A decade into the school accountability movement, pockets of resistance to standardized testing are sprouting up around the country, with parents and students opting out of the high-stakes tests used to evaluate schools and teachers.
From Seattle, where 600 high school students refused to take a standardized test in January, to Texas, where 86 percent of school districts say the tests are “strangling our public schools,” anti-testing groups argue that bubble exams have proliferated beyond reason, delivering more angst than benefits.
The opt-out movement is nascent but growing, propelled by parents, students and some educators using social media to swap tips on ways to spurn the tests. They argue that the exams cause stress for young children, narrow classroom curricula, and, in the worst scenarios, have led to cheating because of the stakes involved — teacher compensation and job security.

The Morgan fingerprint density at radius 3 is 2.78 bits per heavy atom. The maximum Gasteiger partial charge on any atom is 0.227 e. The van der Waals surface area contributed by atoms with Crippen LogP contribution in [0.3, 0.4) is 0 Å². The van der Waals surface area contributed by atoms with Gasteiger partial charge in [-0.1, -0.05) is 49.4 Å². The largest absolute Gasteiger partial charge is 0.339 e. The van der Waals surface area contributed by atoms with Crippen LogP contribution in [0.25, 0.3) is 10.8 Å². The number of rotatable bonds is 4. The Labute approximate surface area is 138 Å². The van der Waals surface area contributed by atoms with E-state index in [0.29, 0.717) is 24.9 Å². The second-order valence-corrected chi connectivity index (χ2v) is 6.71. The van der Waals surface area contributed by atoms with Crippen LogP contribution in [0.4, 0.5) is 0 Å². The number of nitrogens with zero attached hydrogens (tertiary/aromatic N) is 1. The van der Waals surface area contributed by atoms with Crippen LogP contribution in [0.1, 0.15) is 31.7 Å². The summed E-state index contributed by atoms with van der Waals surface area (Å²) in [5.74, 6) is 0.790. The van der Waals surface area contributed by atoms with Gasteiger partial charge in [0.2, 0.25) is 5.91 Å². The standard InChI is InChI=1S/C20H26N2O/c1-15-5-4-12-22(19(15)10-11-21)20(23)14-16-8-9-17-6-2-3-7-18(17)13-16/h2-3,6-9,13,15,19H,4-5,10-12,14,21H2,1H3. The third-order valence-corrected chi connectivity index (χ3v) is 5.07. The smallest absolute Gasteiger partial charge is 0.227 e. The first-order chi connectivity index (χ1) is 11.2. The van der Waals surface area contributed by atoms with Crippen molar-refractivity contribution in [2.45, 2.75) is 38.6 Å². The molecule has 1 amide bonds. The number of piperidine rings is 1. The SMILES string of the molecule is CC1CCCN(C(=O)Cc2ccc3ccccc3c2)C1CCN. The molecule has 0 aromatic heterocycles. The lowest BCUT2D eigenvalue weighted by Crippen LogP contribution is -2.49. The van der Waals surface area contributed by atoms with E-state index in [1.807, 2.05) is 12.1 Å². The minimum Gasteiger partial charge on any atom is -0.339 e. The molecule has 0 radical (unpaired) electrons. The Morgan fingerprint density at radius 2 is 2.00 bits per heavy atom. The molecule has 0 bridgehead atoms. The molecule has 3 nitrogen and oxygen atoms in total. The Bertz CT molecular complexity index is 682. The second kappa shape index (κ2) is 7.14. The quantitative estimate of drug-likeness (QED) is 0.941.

Standardized testing is one of the most controversial aspects of the accountability movement that began in earnest in 2002 when President George W. Bush signed the No Child Left Behind Act.
Some say the Obama administration has pushed the stakes even higher through its Race to the Top program, which encourages states to use the standardized test scores to evaluate teachers. In some states, as much as half of a teacher’s job evaluation is now determined by student scores on standardized tests.
The resulting pressure is distorting education, anti-testing activists say.
It's a pretty good article - it lays the blame for the testing craze on both Bush and Obama, it notes that while Obama said in 2011 there may be too much reliance on testing in education, his policies actually promote exactly that, and it shows how more and more parents are joining the op-out movement.
It also gives us some scary figures that should give us some pause:
In 2001, states spent $552 million on testing.
In 2012, states spent $1.7 billion on testing.
Most states haven't even begun to implement the Common Core tests in every grade in every subject in order to evaluate teachers, as Obama's Race to the Top policy requires.
Just wait until the testing price tag then.
No wonder News Corporation and Microsoft and many other corporations are putting the hard sell on Common Core on the radio and TV these days.
They stand to make billions off this.